The gear you need when on the road

Pocket Wizard Radio Transmitter

We’re just a couple of weeks from our Traveling Light Workshop, and as a lead-in I’m previewing some of the topics and shoots we’ll cover during the three-hour class.

You can’t  discuss portable lighting without getting heavy into some nerdy gear discussions.   So, we’ll be talking plenty about triggering your flashes using manual and auto triggers—everything from old-school sync cords to off-camera TTL cords, from optical slaves to Pocket Wizards and Radio Poppers.

But it’s not all about gear.  It’s also about technique—how you approach a shoot and what works best for different situations ‘in the wild’.

As always, the best system for you is the one that fits your budget and allows you flexibility in lighting on location.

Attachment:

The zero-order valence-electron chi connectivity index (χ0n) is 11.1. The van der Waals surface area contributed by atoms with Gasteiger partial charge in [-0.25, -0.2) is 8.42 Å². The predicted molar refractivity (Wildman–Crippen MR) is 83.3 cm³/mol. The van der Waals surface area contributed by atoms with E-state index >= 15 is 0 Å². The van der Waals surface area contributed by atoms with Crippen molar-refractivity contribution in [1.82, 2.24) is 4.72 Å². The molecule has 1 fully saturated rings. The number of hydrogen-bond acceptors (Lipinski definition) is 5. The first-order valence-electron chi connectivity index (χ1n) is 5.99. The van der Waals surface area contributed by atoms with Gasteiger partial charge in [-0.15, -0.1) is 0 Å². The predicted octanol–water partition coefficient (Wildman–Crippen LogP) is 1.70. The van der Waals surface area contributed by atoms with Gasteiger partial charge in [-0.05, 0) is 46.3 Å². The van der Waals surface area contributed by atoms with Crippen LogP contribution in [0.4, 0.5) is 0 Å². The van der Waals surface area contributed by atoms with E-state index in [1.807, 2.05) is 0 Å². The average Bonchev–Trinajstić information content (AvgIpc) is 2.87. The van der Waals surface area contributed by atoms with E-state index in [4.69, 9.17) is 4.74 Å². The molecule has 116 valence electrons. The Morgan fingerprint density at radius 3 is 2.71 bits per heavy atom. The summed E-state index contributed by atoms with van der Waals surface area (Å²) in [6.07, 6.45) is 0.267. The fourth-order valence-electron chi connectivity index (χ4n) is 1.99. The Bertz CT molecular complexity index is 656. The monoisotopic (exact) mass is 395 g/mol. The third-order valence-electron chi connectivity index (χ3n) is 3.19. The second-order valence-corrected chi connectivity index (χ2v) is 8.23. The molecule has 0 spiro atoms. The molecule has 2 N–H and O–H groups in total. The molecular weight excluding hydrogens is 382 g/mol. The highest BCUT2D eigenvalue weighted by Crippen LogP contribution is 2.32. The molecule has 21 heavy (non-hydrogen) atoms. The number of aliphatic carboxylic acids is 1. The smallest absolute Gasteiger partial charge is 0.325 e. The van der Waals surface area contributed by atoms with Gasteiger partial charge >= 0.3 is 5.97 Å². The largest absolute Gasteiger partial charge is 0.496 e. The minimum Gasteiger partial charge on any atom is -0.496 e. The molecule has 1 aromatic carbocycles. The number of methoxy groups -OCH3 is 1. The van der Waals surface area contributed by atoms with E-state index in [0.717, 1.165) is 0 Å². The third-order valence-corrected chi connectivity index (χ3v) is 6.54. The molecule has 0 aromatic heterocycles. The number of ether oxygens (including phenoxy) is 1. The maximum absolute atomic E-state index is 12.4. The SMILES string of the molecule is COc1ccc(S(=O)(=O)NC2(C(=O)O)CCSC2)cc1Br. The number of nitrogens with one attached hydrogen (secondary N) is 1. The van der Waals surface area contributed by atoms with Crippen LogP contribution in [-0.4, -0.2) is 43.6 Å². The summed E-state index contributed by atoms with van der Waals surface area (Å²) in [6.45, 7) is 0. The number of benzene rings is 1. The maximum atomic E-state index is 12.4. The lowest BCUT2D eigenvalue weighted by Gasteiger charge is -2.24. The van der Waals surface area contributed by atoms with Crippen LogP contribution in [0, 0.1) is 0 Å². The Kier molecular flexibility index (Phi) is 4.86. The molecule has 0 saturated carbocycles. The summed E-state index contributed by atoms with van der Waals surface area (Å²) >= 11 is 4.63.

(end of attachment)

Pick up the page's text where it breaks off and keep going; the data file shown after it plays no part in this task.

I’ve gotten requests from people who want to bring their flashes and other gear.  Great!   We’ll discuss those and, time permitting, will give hands-on demos with your gear.

If you have any questions about off-camera lighting that you want to make sure we cover, shoot me an email with your feedback.

Traveling Light #2: Location portraits

Ben: Two-light portrait

Here’s another sample of the types of portraits we’ll be building with small lights during the upcoming Traveling Light workshop on May 24.
Location photographers find themselves in an incredible variety of environments. In the studio it’s easy to control all the variables. When you show up at a location, you’ve got to make some decisions to make regarding ambient light and background. Namely, how much of each do you want to include in the final image?